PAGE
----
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Sony HDR-TG3 Review


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Key Specifications

  • Review Price: £522.99

Camcorder manufacturers are jumping head over heals to produce small camcorders, aiming for the Holy Grail of the device you can keep always about your person, ready to capture any occasion. Sony claims the HDR-TG3 is the smallest, lightest Full HD camcorder in the world.

Thanks to its use of flash memory, the TG3 is just 119mm tall, 63mm deep, and a mere 32mm thick. It’s still a little heavy for a trouser pocket, at 240g plus battery, but with Sony’s usual solid build, regular jacket residence wouldn’t be out of the question.

Most of Sony’s high definition camcorders use a CMOS sensor of around 1/3in in size. But to enable its miniature proportions, the TG3 relies on a smaller 1/5in sensor, with 2.36-megapixels. This ClearVid CMOS sensor is assisted by Sony’s BIONZ image processor, about which very little information is available. Sony claims the TG3 captures Full HD, and its top AVCHD quality mode records at 1,920 x 1,080.

However, only 1.43-megapixels of the CMOS sensor are actually used to capture video, which means the recording resolution is interpolated to be 1,920 x 1,080. Sony adds a small amount of interpolation for digital photography, too. The TG3 offers 2,304 x 1,296 pixel stills in 16 x 9 mode, and 2,304 x 1,728 pixel stills in 4 x 3, which is good enough for the occasional snap.

A plethora of recording modes are available. The top 1,920 x 1,080 FH quality mode uses a healthy 16Mbits/sec data rate, almost as much as Canon’s HF10 and Panasonic’s HDC-SD9. The other HD modes only record at 1,440 x 1,080, with 9Mbits/sec, 7Mbits/sec and 5Mbits/sec data rates available. It’s also possible to record in SD resolution (720 x 576) at 3, 6 or 9Mbits/sec. The TG3 captures to Memory Stick Pro Duo, with a 4GB piece of media supplied in the box. But that’s only enough for half an hour of footage in FH mode. One thing the TG3 doesn’t offer is progressive video. Even the Full HD setting uses interlacing.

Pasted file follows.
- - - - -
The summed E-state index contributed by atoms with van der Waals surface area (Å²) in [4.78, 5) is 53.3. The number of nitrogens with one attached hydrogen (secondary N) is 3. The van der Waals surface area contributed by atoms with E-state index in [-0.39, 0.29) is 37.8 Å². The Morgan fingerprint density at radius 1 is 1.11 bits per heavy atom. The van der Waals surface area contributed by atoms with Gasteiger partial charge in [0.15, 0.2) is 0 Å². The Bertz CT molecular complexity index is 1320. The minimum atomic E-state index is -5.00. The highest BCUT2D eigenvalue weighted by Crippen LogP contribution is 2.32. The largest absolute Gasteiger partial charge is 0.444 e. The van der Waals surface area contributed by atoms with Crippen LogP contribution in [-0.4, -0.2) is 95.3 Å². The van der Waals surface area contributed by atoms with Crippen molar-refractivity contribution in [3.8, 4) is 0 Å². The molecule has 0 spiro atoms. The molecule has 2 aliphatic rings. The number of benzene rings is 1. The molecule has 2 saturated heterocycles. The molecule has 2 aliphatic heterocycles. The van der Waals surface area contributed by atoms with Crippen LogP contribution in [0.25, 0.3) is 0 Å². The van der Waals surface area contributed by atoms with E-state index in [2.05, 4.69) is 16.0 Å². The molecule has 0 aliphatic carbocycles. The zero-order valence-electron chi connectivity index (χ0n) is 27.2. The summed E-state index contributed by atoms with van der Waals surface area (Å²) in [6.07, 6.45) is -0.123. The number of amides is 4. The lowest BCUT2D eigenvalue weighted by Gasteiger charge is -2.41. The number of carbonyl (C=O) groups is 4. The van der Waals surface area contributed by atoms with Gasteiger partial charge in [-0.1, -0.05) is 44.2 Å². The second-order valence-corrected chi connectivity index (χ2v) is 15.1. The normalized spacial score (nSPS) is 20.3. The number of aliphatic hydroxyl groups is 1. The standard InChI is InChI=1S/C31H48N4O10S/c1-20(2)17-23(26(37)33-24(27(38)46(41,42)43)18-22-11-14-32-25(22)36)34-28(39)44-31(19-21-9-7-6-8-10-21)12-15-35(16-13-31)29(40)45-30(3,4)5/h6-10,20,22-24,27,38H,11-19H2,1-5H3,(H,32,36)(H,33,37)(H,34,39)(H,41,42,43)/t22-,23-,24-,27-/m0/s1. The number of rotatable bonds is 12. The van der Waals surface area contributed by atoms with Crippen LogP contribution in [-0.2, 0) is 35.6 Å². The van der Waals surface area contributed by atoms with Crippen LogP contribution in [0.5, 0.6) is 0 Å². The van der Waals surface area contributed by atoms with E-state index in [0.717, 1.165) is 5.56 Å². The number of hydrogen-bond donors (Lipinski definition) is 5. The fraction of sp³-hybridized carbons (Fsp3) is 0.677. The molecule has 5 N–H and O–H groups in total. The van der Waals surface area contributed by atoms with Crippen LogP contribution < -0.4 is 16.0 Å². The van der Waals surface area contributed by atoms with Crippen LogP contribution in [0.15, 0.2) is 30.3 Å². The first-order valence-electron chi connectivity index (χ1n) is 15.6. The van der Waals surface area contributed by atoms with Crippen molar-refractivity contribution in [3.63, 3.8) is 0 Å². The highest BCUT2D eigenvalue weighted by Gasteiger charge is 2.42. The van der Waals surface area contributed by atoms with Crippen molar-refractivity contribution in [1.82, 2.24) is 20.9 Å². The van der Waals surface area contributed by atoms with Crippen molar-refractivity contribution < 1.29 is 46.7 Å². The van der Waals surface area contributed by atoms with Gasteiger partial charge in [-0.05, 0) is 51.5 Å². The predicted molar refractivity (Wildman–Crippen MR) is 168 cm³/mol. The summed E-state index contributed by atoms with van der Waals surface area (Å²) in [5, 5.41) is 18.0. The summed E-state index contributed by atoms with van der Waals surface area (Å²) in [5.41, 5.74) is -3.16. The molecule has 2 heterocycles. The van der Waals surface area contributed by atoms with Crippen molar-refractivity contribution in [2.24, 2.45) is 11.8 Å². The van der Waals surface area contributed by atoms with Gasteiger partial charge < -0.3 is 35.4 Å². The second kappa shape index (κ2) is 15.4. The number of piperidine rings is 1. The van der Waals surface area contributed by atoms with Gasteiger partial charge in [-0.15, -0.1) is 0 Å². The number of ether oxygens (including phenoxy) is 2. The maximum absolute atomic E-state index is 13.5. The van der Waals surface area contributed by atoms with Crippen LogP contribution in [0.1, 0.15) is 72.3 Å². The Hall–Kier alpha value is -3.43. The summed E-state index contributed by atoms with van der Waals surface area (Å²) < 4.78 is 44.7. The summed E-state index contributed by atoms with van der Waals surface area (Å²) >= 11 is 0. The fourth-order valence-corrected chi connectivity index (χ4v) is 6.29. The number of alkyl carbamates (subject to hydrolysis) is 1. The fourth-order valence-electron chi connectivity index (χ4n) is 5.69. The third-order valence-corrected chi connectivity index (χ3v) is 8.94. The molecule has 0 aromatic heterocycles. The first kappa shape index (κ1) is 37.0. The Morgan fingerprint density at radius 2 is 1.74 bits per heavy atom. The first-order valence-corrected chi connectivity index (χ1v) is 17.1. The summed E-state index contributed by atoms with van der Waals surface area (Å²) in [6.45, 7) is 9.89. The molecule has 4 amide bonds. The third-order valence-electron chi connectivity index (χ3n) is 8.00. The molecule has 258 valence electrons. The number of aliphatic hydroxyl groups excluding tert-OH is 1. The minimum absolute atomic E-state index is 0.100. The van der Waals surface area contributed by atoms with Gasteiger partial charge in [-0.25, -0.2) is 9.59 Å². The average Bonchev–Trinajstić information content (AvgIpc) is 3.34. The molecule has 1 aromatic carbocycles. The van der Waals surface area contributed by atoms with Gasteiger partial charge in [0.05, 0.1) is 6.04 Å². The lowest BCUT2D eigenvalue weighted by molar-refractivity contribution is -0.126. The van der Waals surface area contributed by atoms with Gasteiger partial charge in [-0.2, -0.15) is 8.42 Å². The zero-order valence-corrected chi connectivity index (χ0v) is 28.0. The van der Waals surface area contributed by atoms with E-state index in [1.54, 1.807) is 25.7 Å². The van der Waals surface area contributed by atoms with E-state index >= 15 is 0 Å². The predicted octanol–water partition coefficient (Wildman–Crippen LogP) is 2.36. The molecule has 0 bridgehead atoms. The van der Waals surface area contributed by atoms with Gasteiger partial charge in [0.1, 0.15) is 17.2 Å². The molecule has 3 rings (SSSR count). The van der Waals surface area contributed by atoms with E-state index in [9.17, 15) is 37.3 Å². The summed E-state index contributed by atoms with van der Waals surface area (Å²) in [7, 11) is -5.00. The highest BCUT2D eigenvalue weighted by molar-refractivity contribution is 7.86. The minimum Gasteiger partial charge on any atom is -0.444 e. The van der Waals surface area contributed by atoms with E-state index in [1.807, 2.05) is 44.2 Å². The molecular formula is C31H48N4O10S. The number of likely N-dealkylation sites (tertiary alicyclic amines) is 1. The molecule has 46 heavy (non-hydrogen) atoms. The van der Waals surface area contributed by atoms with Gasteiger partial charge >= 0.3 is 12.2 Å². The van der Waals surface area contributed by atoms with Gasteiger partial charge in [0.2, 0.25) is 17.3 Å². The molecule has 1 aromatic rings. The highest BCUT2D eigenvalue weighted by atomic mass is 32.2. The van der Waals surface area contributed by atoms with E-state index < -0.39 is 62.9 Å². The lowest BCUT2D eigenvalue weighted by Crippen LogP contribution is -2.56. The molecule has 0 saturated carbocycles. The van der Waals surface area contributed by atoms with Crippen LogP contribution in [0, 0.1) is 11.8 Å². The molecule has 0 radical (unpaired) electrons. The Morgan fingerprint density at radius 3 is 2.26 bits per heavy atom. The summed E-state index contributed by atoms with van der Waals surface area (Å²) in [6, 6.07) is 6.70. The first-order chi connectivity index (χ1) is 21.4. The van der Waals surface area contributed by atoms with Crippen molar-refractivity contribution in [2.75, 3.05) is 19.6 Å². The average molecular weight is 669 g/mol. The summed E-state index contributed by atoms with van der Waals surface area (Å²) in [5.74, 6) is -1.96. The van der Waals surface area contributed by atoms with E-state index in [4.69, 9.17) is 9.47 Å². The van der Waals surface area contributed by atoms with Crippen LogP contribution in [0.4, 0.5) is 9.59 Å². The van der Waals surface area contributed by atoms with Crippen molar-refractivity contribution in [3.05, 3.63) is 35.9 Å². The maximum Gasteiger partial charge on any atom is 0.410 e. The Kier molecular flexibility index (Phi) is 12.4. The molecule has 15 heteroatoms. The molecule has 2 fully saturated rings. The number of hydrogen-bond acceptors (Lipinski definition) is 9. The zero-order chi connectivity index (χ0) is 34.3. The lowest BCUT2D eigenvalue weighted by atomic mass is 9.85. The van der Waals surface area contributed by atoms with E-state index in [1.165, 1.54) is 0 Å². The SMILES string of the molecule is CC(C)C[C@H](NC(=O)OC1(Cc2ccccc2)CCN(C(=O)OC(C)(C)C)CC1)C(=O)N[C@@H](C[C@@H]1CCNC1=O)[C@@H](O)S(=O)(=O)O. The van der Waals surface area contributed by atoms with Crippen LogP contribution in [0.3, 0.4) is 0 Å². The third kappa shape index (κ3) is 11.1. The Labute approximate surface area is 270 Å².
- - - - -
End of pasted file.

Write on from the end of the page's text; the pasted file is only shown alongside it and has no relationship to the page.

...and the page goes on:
Despite its point-and-shoot ‘palmcording’ orientation, the TG3 still offers a few useful manual features for the more discerning videomaker. But it doesn’t have an accessory shoe or minijacks for attaching an external microphone or headphones for checking audio levels, none of which is a surprise in such a small camcorder. Manual focusing can only be performed via the touch-sensitive screen, either using a slider or the spot focus system. This involves touching the point on the screen you wish to be in focus.

Exposure control offers similar options, with a slider or spot function. But there’s no direct relation between exposure setting and iris F-stops, and no control whatsoever over shutter speed. For a more automated approach, the usual array of Scene modes are also available, including Twilight, Twilight Portrait, Candle, Sunrise & Sunset, Fireworks, Landscape, Portrait, Spotlight, Beach, and Snow. Other than that, you can choose between two white balance presets, for indoors and outdoors, alongside auto and manual modes. The Colour Slow Shutter mode drops the shutter speed as low as necessary to pick up a properly exposed image.